Wanna Get Free Press? Here’s Some Advice From People Who Work In The Media

Getting the media to cover your business is easier than you’d think.

At Step Out Buffalo, we’re often contacted by business owners and marketing representatives who are looking to get coverage for a company or an upcoming event. Our mission is to get people chuffed about what’s happening in Western New York and we’re always thrilled to hear from our local business partners.

“Whether you have a PR team or are a one man/woman show, your pitch is truly welcome!” says Emily Morrow, our fearless Co-founder and Director of Storytelling.

We’d love to cover every business and event from Akron to Zoar Valley, but honestly, there’s only so many things we can cover in a given day or week. And the same goes for other local media organizations.

Often, the coverage that a thing gets is very influenced by how someone approaches, responds to and generally deals with media professionals. So, what’s the secret to dealing with The Dreaded Media? A good first step is to think of people in the media as people. We are trying to tell a good story and meet deadlines and go home so we can relax with our kids/spouse/life partner/temporary partner/roommate/dog/cat/goldfish/houseplants/drinking buddy/stamp collection/etc.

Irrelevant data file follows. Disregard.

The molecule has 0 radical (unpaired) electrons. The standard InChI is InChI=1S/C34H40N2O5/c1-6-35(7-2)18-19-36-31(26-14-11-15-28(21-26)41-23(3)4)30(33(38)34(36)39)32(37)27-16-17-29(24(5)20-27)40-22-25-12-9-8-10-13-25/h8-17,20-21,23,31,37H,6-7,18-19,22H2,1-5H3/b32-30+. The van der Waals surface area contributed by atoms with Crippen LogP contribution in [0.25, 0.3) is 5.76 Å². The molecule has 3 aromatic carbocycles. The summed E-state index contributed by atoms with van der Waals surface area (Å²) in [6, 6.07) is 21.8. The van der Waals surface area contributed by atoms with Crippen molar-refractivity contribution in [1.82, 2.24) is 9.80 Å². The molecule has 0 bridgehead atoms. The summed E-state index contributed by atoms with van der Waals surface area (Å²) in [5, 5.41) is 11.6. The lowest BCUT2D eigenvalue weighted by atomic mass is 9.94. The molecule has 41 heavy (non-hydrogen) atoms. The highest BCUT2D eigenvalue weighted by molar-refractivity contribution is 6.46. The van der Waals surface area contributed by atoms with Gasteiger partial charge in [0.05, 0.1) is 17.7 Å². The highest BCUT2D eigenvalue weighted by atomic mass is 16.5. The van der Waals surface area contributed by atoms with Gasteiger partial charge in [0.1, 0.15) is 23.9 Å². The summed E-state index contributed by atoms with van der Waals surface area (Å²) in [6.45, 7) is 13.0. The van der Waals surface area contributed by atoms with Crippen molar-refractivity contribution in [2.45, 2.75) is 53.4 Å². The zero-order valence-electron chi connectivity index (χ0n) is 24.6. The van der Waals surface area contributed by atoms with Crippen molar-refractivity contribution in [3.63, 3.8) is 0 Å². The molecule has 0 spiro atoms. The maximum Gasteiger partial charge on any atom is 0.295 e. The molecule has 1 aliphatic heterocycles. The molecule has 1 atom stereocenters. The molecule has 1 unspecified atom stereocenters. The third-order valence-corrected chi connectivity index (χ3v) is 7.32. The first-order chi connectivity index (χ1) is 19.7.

Get Personal

Ben Tsujimoto, online content coordinator at The Buffalo News, says he appreciates when a business owner or PR rep reaches out to him personally – via text, Facebook message or email – with an item they think is newsworthy.

“Even if I’m not the right contact for a story, if the message is sent directly to me, I can easily pass it to the right person,” he says. “This exchange happens all the time” at The Buffalo News.

“My advice is this: If you want to get your message out to a certain media outlet, spend the extra 10 to 15 minutes to find the right contact – or at least a specific contact who can direct you appropriately – instead of mass emailing a bunch of ‘info@’ or generic addresses.”

Customize Your Pitch